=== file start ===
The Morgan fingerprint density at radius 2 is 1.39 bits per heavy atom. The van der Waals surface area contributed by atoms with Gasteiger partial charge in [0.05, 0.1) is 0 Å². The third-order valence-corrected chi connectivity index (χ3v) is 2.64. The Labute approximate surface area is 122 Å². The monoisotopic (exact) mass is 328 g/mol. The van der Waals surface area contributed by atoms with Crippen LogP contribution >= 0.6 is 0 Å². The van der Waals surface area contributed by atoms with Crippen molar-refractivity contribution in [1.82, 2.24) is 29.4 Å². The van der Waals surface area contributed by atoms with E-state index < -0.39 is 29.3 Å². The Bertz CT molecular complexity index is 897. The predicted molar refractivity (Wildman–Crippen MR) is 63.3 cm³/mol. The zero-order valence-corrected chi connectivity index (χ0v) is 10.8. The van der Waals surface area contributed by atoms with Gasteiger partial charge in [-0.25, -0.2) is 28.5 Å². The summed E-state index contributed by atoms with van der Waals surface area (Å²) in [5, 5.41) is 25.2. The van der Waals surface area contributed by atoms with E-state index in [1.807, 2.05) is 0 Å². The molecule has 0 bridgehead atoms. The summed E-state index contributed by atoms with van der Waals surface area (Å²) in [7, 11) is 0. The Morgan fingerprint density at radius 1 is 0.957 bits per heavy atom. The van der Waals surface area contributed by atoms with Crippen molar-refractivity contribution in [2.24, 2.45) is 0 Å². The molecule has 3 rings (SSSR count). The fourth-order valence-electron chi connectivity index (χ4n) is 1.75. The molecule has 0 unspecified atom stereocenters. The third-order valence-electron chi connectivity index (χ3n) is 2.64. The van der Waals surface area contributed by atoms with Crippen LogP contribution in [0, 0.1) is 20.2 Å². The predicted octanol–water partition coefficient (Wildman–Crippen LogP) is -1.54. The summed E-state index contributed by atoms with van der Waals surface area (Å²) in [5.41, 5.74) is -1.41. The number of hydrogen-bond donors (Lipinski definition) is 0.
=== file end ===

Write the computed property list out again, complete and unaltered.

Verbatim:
The Morgan fingerprint density at radius 2 is 1.39 bits per heavy atom. The van der Waals surface area contributed by atoms with Gasteiger partial charge in [0.05, 0.1) is 0 Å². The third-order valence-corrected chi connectivity index (χ3v) is 2.64. The Labute approximate surface area is 122 Å². The monoisotopic (exact) mass is 328 g/mol. The van der Waals surface area contributed by atoms with Crippen LogP contribution >= 0.6 is 0 Å². The van der Waals surface area contributed by atoms with Crippen molar-refractivity contribution in [1.82, 2.24) is 29.4 Å². The van der Waals surface area contributed by atoms with E-state index < -0.39 is 29.3 Å². The Bertz CT molecular complexity index is 897. The predicted molar refractivity (Wildman–Crippen MR) is 63.3 cm³/mol. The zero-order valence-corrected chi connectivity index (χ0v) is 10.8. The van der Waals surface area contributed by atoms with Gasteiger partial charge in [-0.25, -0.2) is 28.5 Å². The summed E-state index contributed by atoms with van der Waals surface area (Å²) in [5, 5.41) is 25.2. The van der Waals surface area contributed by atoms with E-state index in [1.807, 2.05) is 0 Å². The molecule has 0 bridgehead atoms. The summed E-state index contributed by atoms with van der Waals surface area (Å²) in [7, 11) is 0. The Morgan fingerprint density at radius 1 is 0.957 bits per heavy atom. The van der Waals surface area contributed by atoms with Crippen molar-refractivity contribution in [2.24, 2.45) is 0 Å². The molecule has 3 rings (SSSR count). The fourth-order valence-electron chi connectivity index (χ4n) is 1.75. The molecule has 0 unspecified atom stereocenters. The third-order valence-electron chi connectivity index (χ3n) is 2.64. The van der Waals surface area contributed by atoms with Crippen LogP contribution in [0, 0.1) is 20.2 Å². The predicted octanol–water partition coefficient (Wildman–Crippen LogP) is -1.54. The summed E-state index contributed by atoms with van der Waals surface area (Å²) in [5.41, 5.74) is -1.41. The number of hydrogen-bond donors (Lipinski definition) is 0.